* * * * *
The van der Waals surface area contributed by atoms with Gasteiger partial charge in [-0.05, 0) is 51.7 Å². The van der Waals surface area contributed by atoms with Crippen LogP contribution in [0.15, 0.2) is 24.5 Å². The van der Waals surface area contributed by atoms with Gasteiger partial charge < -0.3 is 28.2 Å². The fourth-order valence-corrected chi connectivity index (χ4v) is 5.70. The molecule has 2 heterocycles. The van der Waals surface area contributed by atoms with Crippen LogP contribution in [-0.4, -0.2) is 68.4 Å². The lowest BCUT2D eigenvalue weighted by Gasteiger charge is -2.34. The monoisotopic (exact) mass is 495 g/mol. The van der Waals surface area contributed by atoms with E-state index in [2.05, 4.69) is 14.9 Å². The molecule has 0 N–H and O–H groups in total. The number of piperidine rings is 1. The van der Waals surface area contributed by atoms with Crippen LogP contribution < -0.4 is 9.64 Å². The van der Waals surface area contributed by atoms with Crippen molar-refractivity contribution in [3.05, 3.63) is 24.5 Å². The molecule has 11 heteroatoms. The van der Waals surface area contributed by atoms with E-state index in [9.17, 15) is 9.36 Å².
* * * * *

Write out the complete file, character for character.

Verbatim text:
The van der Waals surface area contributed by atoms with Gasteiger partial charge in [-0.05, 0) is 51.7 Å². The van der Waals surface area contributed by atoms with Crippen LogP contribution in [0.15, 0.2) is 24.5 Å². The van der Waals surface area contributed by atoms with Gasteiger partial charge < -0.3 is 28.2 Å². The fourth-order valence-corrected chi connectivity index (χ4v) is 5.70. The molecule has 2 heterocycles. The van der Waals surface area contributed by atoms with Crippen LogP contribution in [-0.4, -0.2) is 68.4 Å². The lowest BCUT2D eigenvalue weighted by Gasteiger charge is -2.34. The monoisotopic (exact) mass is 495 g/mol. The van der Waals surface area contributed by atoms with E-state index in [2.05, 4.69) is 14.9 Å². The molecule has 0 N–H and O–H groups in total. The number of piperidine rings is 1. The van der Waals surface area contributed by atoms with Crippen LogP contribution < -0.4 is 9.64 Å². The van der Waals surface area contributed by atoms with Crippen molar-refractivity contribution in [3.05, 3.63) is 24.5 Å². The molecule has 11 heteroatoms. The van der Waals surface area contributed by atoms with E-state index in [9.17, 15) is 9.36 Å².